London Spy: Episode 4 Review
SPOILER WARNING: The following contains significant plot details for London Spy episode 4
London Spy episode 3 ended with Danny handed an envelope and a promise of “the impossible”. Inside was a mobile phone which rang the moment it dropped into his hand.
Episode 4 begins with Danny falling down yet another rabbit hole as the digitally distorted caller directs him an a labyrinthine trek through nocturnal London. Ordered into a black cab with automatically locked doors and a silent driver in black leather driving gloves, the threat was palpable – black leather gloves being an automatic red flag in an espionage drama. Forcing Danny on the journey was the promise of the ‘impossible’. Could Alex be waiting at the end?
Alas, there was no sudden happy ending. In fact the promised revelation was a disappointing damp squib, albeit a very stylish, charming and attractive one. Danny meets an escort for the tenebrous organisation he has been tracking. The man tells him he was hired to seduce Alex while he was in their relationship. Without the inspiration to crack the code of Alex’s code key, and now with doubts planted over his relationship, Danny is tired of the game.
Nonetheless, he cannot quite shake the puzzle of the code key. In the end, it was not a grid reference, or a date, or a message scribbled in the margin of well tumbled paperback that held the key but a conversation about soulmates and romantic notions.
Adrian Lester guest starred as Alex’s College Professor Marcus Shaw, a rather thankless role as he was essentially there to deliver ‘the science bit’. Contained within the code key is a complex algorithm which can apply to all human communication as a kind of universal lie detector. The ultimate code breaker that will decode language itself into a simple binary of truth and lies. Of course this would mean the end of diplomacy and politics. No wonder every intelligence agency in the world seems to want them dead.
This was the weakest episode of London Spy so far. After the relentless descent into horror in episode 3 it suddenly applied brakes to the drama. The solution to the code key seemed simplistic – and the Macguffin it protected like something out of a pulp nineties cyberpunk thriller. It was the human drama – not the spy action – that gave the episode its best moments. Whishaw continues to be superb. Danny’s improvised ‘funeral’ for Alex was moving and sad. Jim Broadbent was terrific as Scotty succumbed to a relapse into the crippling depression and alcohol abuse.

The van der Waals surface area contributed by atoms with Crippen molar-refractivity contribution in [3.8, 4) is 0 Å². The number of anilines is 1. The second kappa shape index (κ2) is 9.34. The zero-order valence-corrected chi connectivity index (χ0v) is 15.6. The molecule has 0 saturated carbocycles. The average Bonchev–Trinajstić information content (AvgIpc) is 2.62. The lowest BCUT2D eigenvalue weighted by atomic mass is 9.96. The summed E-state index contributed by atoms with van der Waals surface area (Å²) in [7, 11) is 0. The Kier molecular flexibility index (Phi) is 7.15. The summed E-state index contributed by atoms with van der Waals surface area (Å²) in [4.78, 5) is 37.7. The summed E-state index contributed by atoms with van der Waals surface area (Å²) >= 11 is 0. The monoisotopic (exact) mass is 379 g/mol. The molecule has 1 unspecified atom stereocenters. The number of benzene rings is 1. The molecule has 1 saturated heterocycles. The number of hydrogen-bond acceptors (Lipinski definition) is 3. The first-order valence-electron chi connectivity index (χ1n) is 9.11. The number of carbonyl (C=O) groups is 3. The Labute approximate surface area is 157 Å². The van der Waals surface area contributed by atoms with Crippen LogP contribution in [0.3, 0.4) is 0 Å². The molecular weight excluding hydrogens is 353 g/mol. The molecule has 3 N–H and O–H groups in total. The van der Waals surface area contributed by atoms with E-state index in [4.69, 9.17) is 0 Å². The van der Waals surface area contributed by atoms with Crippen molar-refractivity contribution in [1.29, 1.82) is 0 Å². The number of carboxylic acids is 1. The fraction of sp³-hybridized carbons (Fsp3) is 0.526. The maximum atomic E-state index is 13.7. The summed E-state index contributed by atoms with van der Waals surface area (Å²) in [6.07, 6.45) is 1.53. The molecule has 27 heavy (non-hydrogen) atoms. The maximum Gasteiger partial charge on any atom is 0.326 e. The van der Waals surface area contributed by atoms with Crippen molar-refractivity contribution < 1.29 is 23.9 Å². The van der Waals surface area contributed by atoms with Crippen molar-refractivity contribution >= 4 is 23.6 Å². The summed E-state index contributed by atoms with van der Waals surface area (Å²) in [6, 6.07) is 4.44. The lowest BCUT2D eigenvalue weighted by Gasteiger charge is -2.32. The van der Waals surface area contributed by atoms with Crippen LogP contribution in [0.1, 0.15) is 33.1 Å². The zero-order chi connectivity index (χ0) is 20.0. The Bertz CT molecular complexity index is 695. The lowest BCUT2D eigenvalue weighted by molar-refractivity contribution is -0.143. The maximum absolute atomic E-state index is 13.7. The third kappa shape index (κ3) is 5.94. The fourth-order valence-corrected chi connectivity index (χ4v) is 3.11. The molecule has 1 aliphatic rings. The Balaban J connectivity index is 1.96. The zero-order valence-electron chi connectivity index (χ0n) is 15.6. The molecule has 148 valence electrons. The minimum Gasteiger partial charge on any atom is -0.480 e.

London Spy has been one of the most strikingly original dramas of the year and it was disappointing that the momentum of the previous 3 episodes seemed to have been lost somewhat. However, a truly horrifying final image leads into next week’s finale and it is to be hoped that this was a necessary intake of breath before a final flourish.
It has never seemed that this is a story that will have a happy ending, but with dark and powerful forces gathering against him Danny remains defiant. Will he be crushed like a butterfly on a wheel?
Directed by Jakob Verbruggen
Written by Tom Rob Smith
Cast: Ben Whishaw; Jim Broadbent; Riccardo Scamarcio; Adrien Lester; Harriet Walter; Edward Holcroft
Review by Stuart Barr.
Did you tune in for London Spyepisode 4? Let us know your thoughts in the comments below – and don’t miss the finale on Monday 7th December at 9pm on BBC Two.